the 108 for 2021 – 1.1 @ 10a
every year on new year’s day, we join together for 108 sun salutations…a traditional practice of meditation in motion to honor all life on the planet.
this year, we’re gathering on Zoom, but we’ll be together in spirit as we mark the transition to 2021.
new year’s day offers the opportunity for each of us to make a clean break with the past and start something new…we take a (go-at-your-own-pace) vigorous, yet quiet, practice to clean out the old and make space for the new. every body can do it…everybody is welcome!
what is a sun salutation?
sun salutations (surya namaskara) are the warm ups we use in our FLOW classes. historically, they were performed to honor the sun at the beginning of each day.
there are many different kinds of salutations, as you may know from our SALUTATIONS class…the one that we use for the 108 is the simplest, and most easily adaptable: sun a.
sun salutation a is composed of 8 poses, linked together with breath in a flowing sequence. the salutations build heat in the body and stretch the spine forward and back and prepare the body for the stronger, deeper postures that follow.
108 is a sacred number in many world cultures. in mathematics, it’s an abundant number, a semiperfect number and a tetranacci number; plus, it’s the sum of 9 consecutive #s: 8 + 9 + 10 + 11 + 12 + 13 + 14 + 15 + 16 = 108. in astronomy, the sun is 108 times the diameter of the Earth…and, wait for it, there are 108 stitches on a baseball and there are 108 cards in an Uno deck.
a hindu/buddhist prayer necklace (mala) contains 108 beads or stones where each one can represent a prayer or mantra (the Catholic rosary has 54, or one-half of 108).
in Japan, EVERY Buddhist temple strike their giant bronze bell 108 times in unison at midnight on NYE, bringing in the New Year.
in yoga practice there is a belief that the soul resides in the heart center at the intersection of 108 energy channels (nadis). it is also believed that when a prayer or mantra is recited 108 times, it travels to these channels which in turn radiate out to all parts of the body.
108 sun salutations is often performed in a practice of offering or service. when we all come together to move as one with a common purpose, cool things happen.
how long does it take?
it will probably take about an hour and fifteen minutes for all the salutations, but we’ll have a little warm up and finish off with some opening and restorative postures and a nice long Savasana. you can feel free to leave as you need to, although it’s always nice to close the practice together.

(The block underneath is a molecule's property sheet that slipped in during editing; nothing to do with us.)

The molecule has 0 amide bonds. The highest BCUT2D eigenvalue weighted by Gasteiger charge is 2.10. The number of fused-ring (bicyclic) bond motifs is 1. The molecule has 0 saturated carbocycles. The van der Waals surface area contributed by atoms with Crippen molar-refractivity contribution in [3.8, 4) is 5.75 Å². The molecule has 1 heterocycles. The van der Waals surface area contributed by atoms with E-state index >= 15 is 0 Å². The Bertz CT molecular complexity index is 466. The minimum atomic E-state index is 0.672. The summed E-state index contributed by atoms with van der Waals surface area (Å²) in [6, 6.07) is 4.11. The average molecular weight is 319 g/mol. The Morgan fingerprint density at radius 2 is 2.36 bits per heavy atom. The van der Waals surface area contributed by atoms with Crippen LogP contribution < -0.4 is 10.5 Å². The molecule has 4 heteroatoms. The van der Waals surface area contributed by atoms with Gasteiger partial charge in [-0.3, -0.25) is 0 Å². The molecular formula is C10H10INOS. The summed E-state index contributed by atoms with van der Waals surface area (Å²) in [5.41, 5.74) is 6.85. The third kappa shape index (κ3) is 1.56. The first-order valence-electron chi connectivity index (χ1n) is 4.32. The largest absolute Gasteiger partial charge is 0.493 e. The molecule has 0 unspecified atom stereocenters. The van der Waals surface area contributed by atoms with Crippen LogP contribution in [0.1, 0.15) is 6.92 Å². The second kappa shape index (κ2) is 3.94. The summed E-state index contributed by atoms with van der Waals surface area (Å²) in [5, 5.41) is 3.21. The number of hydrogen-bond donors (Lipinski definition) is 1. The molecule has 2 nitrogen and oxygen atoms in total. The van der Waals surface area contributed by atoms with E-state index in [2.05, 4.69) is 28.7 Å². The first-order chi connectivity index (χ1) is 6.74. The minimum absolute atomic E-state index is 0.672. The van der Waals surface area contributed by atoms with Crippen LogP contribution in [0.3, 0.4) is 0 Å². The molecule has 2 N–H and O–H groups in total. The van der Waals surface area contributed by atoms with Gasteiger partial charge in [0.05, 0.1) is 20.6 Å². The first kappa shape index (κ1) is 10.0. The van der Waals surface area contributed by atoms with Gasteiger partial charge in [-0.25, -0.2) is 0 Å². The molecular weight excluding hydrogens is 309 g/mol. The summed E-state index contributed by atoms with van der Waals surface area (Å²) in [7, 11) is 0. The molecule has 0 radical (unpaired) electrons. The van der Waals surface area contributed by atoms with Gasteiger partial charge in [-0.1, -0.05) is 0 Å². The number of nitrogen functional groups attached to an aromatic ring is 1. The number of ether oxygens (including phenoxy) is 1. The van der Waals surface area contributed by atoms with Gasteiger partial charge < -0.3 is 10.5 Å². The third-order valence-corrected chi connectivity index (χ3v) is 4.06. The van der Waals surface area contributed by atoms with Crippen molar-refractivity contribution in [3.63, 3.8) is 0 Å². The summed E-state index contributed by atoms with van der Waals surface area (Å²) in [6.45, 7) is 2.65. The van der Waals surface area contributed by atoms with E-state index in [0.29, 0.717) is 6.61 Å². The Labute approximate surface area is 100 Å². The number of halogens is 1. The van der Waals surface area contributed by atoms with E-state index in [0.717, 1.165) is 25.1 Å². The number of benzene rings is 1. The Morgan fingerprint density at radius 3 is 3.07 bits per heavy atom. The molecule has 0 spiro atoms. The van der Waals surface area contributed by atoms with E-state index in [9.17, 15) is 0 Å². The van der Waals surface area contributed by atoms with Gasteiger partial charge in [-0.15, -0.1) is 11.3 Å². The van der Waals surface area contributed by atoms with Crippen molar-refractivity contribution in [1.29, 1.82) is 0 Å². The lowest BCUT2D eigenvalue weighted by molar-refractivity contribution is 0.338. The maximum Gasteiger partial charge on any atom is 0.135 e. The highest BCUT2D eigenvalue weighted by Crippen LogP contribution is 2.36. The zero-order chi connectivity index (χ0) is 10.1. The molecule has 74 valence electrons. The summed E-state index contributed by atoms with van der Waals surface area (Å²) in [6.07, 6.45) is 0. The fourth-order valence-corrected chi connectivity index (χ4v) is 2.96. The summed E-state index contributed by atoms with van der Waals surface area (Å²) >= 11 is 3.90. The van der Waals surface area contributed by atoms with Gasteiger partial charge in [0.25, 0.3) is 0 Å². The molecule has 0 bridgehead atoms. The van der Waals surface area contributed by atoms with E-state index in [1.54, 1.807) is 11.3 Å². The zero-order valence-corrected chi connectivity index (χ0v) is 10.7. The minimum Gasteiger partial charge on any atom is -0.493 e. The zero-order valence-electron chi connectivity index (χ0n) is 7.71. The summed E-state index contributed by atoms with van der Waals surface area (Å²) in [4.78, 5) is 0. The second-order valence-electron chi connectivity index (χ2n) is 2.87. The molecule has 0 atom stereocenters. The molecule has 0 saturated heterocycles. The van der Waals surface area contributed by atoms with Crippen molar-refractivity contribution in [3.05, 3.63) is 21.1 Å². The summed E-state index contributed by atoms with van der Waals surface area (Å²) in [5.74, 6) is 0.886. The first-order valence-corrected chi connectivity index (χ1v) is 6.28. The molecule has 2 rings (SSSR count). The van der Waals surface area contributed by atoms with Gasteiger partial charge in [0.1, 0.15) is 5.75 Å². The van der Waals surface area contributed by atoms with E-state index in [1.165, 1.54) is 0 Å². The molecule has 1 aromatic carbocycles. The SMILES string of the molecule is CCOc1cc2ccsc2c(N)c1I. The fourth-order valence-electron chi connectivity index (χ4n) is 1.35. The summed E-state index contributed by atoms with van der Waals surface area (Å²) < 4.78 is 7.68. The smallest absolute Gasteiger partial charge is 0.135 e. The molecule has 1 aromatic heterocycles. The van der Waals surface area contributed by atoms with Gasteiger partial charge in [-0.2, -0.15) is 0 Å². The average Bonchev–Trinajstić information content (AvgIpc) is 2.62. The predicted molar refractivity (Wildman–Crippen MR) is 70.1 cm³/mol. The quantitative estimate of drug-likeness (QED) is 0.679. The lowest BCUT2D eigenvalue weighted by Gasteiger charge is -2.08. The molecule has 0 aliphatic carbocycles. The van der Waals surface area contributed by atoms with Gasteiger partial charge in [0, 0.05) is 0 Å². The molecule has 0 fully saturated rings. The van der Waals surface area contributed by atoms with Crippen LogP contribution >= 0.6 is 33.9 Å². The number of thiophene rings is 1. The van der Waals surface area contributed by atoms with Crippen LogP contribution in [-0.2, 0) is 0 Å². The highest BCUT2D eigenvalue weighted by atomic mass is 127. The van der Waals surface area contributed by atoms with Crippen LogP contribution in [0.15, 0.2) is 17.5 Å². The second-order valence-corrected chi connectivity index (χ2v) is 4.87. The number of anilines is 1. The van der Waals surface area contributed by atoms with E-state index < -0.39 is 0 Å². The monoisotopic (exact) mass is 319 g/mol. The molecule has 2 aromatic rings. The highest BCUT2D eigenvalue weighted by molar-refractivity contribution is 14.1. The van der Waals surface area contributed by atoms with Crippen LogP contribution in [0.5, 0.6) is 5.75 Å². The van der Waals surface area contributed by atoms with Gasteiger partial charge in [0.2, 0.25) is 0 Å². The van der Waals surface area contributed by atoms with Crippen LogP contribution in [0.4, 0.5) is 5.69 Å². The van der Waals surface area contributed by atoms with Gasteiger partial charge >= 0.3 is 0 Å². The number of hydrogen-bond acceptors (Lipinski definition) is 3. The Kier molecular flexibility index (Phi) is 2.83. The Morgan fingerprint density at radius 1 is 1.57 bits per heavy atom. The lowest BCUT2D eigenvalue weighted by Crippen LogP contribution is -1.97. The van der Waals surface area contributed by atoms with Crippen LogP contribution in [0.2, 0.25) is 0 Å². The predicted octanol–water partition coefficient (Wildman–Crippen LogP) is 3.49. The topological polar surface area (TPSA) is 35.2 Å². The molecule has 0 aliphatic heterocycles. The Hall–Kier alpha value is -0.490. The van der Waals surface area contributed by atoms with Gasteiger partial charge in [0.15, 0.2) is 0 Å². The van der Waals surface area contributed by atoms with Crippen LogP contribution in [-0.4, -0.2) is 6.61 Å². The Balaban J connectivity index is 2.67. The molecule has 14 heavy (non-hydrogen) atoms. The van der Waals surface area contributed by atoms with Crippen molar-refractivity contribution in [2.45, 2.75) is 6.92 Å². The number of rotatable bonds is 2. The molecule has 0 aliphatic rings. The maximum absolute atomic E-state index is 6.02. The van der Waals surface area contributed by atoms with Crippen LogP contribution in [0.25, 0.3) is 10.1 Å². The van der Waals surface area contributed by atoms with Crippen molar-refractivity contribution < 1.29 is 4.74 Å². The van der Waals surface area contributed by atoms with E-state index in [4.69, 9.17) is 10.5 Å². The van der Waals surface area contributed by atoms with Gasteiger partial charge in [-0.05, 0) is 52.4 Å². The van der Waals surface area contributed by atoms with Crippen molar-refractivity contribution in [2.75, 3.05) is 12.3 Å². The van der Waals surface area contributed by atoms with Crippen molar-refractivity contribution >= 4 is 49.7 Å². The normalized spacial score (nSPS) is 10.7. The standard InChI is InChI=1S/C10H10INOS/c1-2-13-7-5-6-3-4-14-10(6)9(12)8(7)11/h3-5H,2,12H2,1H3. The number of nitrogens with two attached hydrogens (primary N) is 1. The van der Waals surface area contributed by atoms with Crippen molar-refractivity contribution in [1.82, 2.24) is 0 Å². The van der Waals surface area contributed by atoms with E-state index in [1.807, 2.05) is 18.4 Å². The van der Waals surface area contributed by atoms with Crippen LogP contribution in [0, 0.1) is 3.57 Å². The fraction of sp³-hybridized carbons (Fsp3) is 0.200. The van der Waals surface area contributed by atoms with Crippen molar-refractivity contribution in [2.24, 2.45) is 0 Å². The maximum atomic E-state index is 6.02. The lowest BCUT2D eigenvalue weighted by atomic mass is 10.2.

will i be able to keep up?
absolutely. if you have taken our online vinyasa classes – SALUTATIONS, FLOW or JAM, you will be able to do this practice. it’s a challenge, but it’s a doable challenge.
you can modify as much as you like. the movements are simple…and the idea is to go slow, breathe, and take good care of your body.
the best way to be ready is to take a few of our SALUTATIONS, FLOW, or JAM classes over the next couple of days to get used to the flow and the breathing.
do i have to do all 108?
do as many or as few as you like. one of the beautiful things about Zoom is that you can do a few, take a coffee break and come back…or, you simply rest in seated meditation, child’s pose or savasana for the one’s you’d like to skip and stay in the flow of breath and mindfulness.
it’s a challenging practice for sure: you’ll get a serious sweat on, but it’s also very do-able. we’ll show some different options that will allow you to add/subtract intensity to keep yourself strong, steady, and calm.
how do we keep count?
we will have four teachers zooming in to lead via livestream video. each teacher will count the salutations in three sets of nine. we take three breaths in standing meditation between each set of nine. with an extra breath between each set of 27. we’ve adapted it a bit for the online format, because adaptation is the name of the game these days!
is there an extra fee?
the 108 will be our only class on the 1st. regular schedule resumes 1.2.
we are all just walking each other home
— ram dass —